Preferences of DVS Films

Yesterday, Sam posted a question asking if I knew of any differences in how the two groups I compared (people with congenital blindness and those with acquired blindness) liked audio described (DVS) films.  I have a tiny bit of purely anecdotal information about the perceptions of the two groups and will use that to start today’s entry about descriptive video and my opinions thereof.

The sample I have for this completely unscientific survey includes four friends of mine, two who have been blind since birth, one who has been blind since childhood  and one who went blind later in life.  I provide the fifth opinion.  So, as this entirely violates any standard for objective study put it into the category of gonzo research and use the content herein purely for entertainment value.

A pair of colleagues expressed the first opinions I ever heard of DVS movies.  These conversations happened nearly eight years ago so my memory may not reflect perfectly the impressions they provided.  The first came from a congenitally blind friend who had only listened to one DVS movie, “Pretty Woman.”  He didn’t like it much but found the “blow by blow” description amusing.  The second opinion I heard came in that same year from another friend, also blind from birth, who told me that he really enjoyed descriptive video tapes.  Thus, my information from that group splits evenly and no conclusions can be drawn.

The friend who went blind in her childhood has probably listened to every DVS film ever produced and raves about them.  She has described enjoying everything from “Basic Instinct” to science fiction films to action adventure to romantic comedy.  I can’t say that I enjoy all of these genres, with descriptive video or not.

I saw or heard my first DVS movie when a friend, the other with acquired blindness in this survey, brought an audio described copy of an Indiana Jones film to the apartment I lived in around four or five years ago.  I noticed that, as we sat with the video playing on my VCR, that I paid much more attention to this movie than I had to any other in a long time, probably since losing my vision.

Since then, I have listened to a wide array of different DVS films.  I have enjoyed some very much, disliked others and found some to fall in between.  In fact, I find that, for all intents and purposes, I enjoy the same kinds of movies with DVS as I did when I could still see.

I continue to enjoy films with excellent dialogue and terrific performances.  Even when I had vision, my friends would tease me for my fixation on “chick” films.  While still a teenager, I grew out of testosterone driven, muscle pounding, explosive, fast car filled, violent films without a good script and good performances.  I don’t dismiss the entire action adventure genre out of hand (I enjoyed Arnold’s movies based on Harlan Ellison novels, I liked the first “Speed” but so did the critics at The New Yorker) but, for the most part, I find them fairly senseless.  I enjoy some crime stories but usually those, like “The Maltese Falcon” or “In Cold Blood” that the screen writers derived from excellent books.  Finally, I do not nor have I ever enjoyed pornography – some of my old friends still joke about me sitting with my back to the screen as XXX flicks played during my bachelor party.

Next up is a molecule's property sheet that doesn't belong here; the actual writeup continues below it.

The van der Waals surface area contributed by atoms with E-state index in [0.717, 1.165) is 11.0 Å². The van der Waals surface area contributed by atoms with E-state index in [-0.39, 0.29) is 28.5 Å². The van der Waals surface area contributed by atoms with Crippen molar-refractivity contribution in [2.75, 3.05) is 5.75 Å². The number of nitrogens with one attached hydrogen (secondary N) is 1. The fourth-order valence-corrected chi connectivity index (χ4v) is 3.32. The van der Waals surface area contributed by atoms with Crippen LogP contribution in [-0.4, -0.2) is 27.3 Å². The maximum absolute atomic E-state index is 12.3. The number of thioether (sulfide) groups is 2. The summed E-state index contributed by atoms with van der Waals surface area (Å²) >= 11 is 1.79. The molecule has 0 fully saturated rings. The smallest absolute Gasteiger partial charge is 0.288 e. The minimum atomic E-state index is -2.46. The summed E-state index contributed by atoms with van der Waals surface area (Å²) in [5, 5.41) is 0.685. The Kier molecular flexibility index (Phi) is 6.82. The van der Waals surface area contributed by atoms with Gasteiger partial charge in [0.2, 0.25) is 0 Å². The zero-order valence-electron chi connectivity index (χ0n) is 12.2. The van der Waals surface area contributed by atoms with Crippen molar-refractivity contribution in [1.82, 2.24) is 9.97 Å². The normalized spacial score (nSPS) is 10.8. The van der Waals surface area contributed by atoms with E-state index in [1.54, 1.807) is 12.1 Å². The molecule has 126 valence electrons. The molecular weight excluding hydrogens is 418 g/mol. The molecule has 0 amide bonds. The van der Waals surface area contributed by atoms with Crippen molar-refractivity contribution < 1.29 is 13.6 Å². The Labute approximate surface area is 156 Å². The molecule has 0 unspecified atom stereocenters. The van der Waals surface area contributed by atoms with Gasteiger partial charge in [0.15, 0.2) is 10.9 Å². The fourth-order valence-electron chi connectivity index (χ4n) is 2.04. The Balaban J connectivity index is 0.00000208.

The growing selection of DVS movies does go some distance to provide a decent selection for those of us who enjoy them but my tastes still tend toward films that don’t rise high enough in the popularity polls as to meet the criteria for going to the expense of adding a DVS track.  Of the films that did well in the Academy Awards this week, I would most like to see “Capote” as it describes a slice of the life of one of my literary heroes and “Good Night and Good Luck” which reminds us of the days when America had a press corp that hit hard and told unembedded truths.

It pleases me to see how many videos with DVS that can be found for sale in mainstream retail outlets.  I often receive bulletins about new DVS releases available on and the Barnes and Noble web site.  While writing this, I tried to go to the sites and search for DVS and only found one result (Ray) but I think they have more that don’t show up in a search because DVS doesn’t appear in the title of too many films and the sites don’t let the user search on DVD features.  WGBH remains the primary source for information about the latest in DVS productions and their Center for Accessible Media creates the descriptive track for the majority of DVS films that hit the streets.

So, I don’t think I’ve answered Sam’s question properly as my sample was even less scientific than yesterday’s.  I wonder if anyone (WGBH maybe) has done research into this matter.  


I’ve been contemplating starting a second blog with a name like BC Rants and Raves” in which I talk about issues unrelated to blindness.  It will contain my thoughts on movies, books, art, politics and life in general.  Obviously, the posts will be colored by the opinion of a blind author and blindness may make appearances but it will be incidental to the articles I write there.  I’ve also thought about including some of that kind of writing here on Blind Confidential, I think my parody sequel to 1984 would fall into the other blog rather than hear because it had little to do with blindness.  The 1984 post let me exercise my creative writing skills a bit and I had fun writing it.  I have fun writing most of the Blind Confidential entries but those in which I have greater creative latitude are most fun.